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An Ode To The Vault Charleston

The Vault was more than just a t-shirt shop. There was a special vibe in there that couldn’t be found anywhere else, and it’s a shame to think that its finally coming to an end. From the classic rock blasting through the speakers, to the antiques scattered all over the walls and hanging from the ceilings, to the blended scent of dusty shelves and brand new retro t-shirts. I couldn’t have asked for a better place to work during my years at the College of Charleston, and another year after graduation.

Local legends, Wayne and Tyrone

Wayne Welden, owner of The Vault, was the chillest boss I’ve ever had, and probably ever will have. He was always filled with stories about growing up in Iowa, working as a golf pro in Myrtle Beach, and other general accounts of the debauchery that comes with growing up. He didn’t mind if we came to work hungover from time to time, so long as we had a good story to go along with it. He even bailed our manager out of jail once. Plus, he was always open to giving raises to deserving employees, and he was really flexible when it came to scheduling and requested days off. It doesn’t get much better than that.

Tyrell, hard at work

I can attribute most of my knowledge and taste for classic rock to my years spent working at The Vault. We had a variety of different Pandora stations on rotation at the store, and there was but one rule: nothing newer than 90s music. Some of the most common stations were Tom Petty, The Rolling Stones, Creedance Clearwater Revival, and The Grateful Dead. Of course, there was some Carolina Beach Music thrown in there, but I wasn’t much of a fan, so that stuff didn’t really stick with me. The rock music was awesome, though, and Wayne was filled with concert stories and random facts about all things pertaining to music.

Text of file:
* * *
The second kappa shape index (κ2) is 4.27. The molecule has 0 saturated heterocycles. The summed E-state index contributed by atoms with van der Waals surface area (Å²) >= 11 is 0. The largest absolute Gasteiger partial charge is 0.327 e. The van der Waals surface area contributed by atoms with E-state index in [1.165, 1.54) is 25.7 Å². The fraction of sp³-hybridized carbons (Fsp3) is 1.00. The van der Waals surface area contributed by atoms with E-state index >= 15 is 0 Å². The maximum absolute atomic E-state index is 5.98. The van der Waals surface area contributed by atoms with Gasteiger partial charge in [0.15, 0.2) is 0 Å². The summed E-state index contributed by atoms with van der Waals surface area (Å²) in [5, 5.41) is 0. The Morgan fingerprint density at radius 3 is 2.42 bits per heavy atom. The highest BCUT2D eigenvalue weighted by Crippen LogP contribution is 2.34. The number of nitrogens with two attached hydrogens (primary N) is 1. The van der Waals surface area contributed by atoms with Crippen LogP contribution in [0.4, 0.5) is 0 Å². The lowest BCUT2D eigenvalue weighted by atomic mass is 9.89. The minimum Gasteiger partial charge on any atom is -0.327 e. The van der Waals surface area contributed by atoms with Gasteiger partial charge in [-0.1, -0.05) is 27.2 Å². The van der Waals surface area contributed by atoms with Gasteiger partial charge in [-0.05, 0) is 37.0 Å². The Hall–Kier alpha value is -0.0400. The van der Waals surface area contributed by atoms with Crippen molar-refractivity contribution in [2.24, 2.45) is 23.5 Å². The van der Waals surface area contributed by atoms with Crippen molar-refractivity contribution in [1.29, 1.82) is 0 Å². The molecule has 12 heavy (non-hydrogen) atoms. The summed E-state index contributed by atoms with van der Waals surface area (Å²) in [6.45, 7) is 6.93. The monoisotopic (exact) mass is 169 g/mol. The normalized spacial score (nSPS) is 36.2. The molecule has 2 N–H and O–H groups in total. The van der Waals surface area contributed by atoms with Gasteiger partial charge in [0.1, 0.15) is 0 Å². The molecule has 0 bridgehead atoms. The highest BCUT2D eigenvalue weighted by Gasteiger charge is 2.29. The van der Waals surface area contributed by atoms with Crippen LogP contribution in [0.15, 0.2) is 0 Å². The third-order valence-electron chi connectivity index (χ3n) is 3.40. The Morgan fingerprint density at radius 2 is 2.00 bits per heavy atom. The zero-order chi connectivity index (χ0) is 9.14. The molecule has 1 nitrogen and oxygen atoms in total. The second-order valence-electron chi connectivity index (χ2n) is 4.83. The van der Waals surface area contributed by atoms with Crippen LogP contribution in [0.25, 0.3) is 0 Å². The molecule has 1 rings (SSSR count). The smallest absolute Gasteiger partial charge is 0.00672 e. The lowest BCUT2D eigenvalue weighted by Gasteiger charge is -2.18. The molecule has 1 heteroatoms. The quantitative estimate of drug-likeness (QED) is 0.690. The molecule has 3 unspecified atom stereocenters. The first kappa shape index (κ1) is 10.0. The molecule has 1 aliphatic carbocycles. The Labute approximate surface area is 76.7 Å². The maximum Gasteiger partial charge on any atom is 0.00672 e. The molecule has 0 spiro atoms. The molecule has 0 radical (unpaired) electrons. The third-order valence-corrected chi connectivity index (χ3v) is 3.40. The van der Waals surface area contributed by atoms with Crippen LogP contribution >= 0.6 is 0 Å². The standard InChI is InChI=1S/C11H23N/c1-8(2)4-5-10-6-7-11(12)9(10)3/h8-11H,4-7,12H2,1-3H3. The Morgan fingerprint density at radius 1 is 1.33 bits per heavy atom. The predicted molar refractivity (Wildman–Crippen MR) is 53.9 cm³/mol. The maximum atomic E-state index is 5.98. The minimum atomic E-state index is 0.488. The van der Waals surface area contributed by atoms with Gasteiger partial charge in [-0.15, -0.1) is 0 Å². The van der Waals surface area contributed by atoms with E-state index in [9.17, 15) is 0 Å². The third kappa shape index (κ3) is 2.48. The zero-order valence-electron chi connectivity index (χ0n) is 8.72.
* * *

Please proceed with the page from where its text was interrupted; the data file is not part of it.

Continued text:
The Green Bay Packers Shrine

Another cool thing The Vault was that the store was split down the middle, with the women’s fashion boutique, Haute Hanger, on the other side. The owners split the rent, and the two stores got along as best we could. The split store worked out really well for the customers, and it worked out about half the time for the employees. There were some days when tensions were high between the two stores, but for the most part we had a mutually beneficial relationship.

Halloween at The Vault

The two stores signed a 6 year lease agreement with the owners of the building, and as of the end of July the terms of the lease have ended. The owners decided to double the rent, and despite Wayne wanting to stay in the building, the landlords decided to bring in a major retailer instead, thus rendering The Vault homeless. Wayne tried to secure a new spot downtown, but since there was such short notice The Vault was unable to find a new home in Charleston. The Haute Hanger has moved to Market St. and re-branded as SHOP.

Wayne the donut man

The closing of The Vault marks the end of an era for both the employees of The Vault, who all worked there for at least a year or two, and the loyal customers who came back every time they were in town. Small, local businesses are being pushed off King Street one by one, and the beautiful city of Charleston deserves better than that. Having unique places to shop such as The Vault is part of what makes Charleston such a great city, but with the major growth we’ve been experiencing over the years, more and more major retailers are coming to town and are willing to pay much higher rent prices than small business owners can afford, which effectively screws the little guy and further gentrifies the city.

Steph repping the Blackhawks

Luckily, The Vault has another location up in Greenville and the entire operation will be moved up there. Still, The Vault Charleston was the original, and it’s sad to see it go. As a closing note, I want to say “Take It Easy” to Wayne, Steph, and the rest of The Vault team. Thanks again for three great years of employment!

No Stairway